Replicating My OSX Terminal In Win7 with Git Bash (MinGW32) and Pik
After getting my OSX Terminal prompt all set up and loving it, I decided I wanted to have the same basic prompt in my Win7 virtual machine when I use a Git Bash (MinGW32) shell w/ MSysGit. Here’s what I came up with:
Note that all of the major components are available, with a few minor exceptions on the details.
The Pieces Of The Prompt
The title of the window shows the user @ machine name (this is a virtual machine, so the name is irrelevant to me, which is why i didn’t rename the machine)
There is a blank line after the last command and before the current location / status indicators.
The first section of the prompt, in white, is the current folder. I added a trailing / to this. Makes it easier to understand when your at the root folder or at ~/
The second section, in green, shows the current branch and status of a git repository. This is built into git, which is cool. No more parsing out git status messages. You also don’t need to source a git completion bash script. Since this is a git bash shell, that’s already done. You can use the same exports as OSX to set up your info that is shown for the git repository you’re currently in. However, there is a bug in the remote status portion of the msysgit version. it throws an error every time it tries to get the info, even though it does retrieve it. I omitted this portion from my prompt because seeing the error is annoying. But I still get to see what branch I’m on.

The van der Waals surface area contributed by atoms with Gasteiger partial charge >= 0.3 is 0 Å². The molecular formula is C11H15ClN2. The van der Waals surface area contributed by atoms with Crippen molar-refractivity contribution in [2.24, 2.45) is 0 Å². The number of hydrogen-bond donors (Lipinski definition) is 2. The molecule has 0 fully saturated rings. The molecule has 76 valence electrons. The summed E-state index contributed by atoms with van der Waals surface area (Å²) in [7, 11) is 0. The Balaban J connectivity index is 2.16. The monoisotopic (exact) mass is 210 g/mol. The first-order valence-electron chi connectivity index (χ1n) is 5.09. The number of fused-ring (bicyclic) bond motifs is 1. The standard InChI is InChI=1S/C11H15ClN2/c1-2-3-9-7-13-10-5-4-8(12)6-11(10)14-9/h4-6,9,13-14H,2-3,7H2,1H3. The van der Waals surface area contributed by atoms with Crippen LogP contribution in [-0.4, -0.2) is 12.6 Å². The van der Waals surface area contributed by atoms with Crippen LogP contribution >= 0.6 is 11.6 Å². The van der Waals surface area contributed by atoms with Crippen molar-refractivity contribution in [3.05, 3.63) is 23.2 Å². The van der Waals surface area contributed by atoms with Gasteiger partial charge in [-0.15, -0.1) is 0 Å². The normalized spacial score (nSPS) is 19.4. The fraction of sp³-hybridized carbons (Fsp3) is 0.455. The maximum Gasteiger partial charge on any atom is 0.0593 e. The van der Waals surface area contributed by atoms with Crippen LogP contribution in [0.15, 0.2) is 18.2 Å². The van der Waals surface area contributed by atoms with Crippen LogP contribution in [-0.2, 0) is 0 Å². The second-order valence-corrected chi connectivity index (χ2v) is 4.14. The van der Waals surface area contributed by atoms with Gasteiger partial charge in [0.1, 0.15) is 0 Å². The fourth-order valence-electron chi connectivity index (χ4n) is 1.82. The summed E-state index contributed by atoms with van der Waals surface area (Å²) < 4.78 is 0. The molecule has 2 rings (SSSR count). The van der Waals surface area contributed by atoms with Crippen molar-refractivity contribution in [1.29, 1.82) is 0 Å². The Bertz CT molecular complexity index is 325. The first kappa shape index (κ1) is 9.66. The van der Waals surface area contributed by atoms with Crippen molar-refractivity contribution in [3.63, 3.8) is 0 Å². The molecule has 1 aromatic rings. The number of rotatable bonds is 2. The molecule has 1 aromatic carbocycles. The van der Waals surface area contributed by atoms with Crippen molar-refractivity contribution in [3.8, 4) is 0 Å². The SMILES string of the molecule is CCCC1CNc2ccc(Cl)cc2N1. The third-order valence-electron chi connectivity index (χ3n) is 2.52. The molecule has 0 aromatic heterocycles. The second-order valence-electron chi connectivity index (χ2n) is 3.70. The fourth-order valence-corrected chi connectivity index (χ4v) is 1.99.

The third section, in red, shows the Pik ruby version that is currently being used. If you’re not using Pik on windows, and you’re using Ruby… shame on you. Pik let’s you set up and manage multiple versions of ruby on one machine, easily. It’s similar to RVM for OSX, but not as feature complete. For example, I don’t think pik has an equivalent of RVM’s “gem sets”, yet… there isn’t any built in prompt information for Pik either, so I had to create a custom function for this. A big thanks goes out to @mendicant for helping me with this.
Finally, I drop to a new line before putting “$ ” – yes, with a space – as my prompt. This keeps the prompt at the same place on the screen at all times.
The .bashrc Code For This
To modify your prompt in a MinGW32 shell (Git Bash Shell), create a file called “.bashrc” in the “~/” folder… that’s the user’s home folder in bash terminology, or the C:Users(your username) folder in Windows terminology. The .bashrc file is used to load up all of your settings for the shell, and run any code or command that you want to always run when the bash shell is first opened.
Inside of the .bashrc file, put the following code:</p>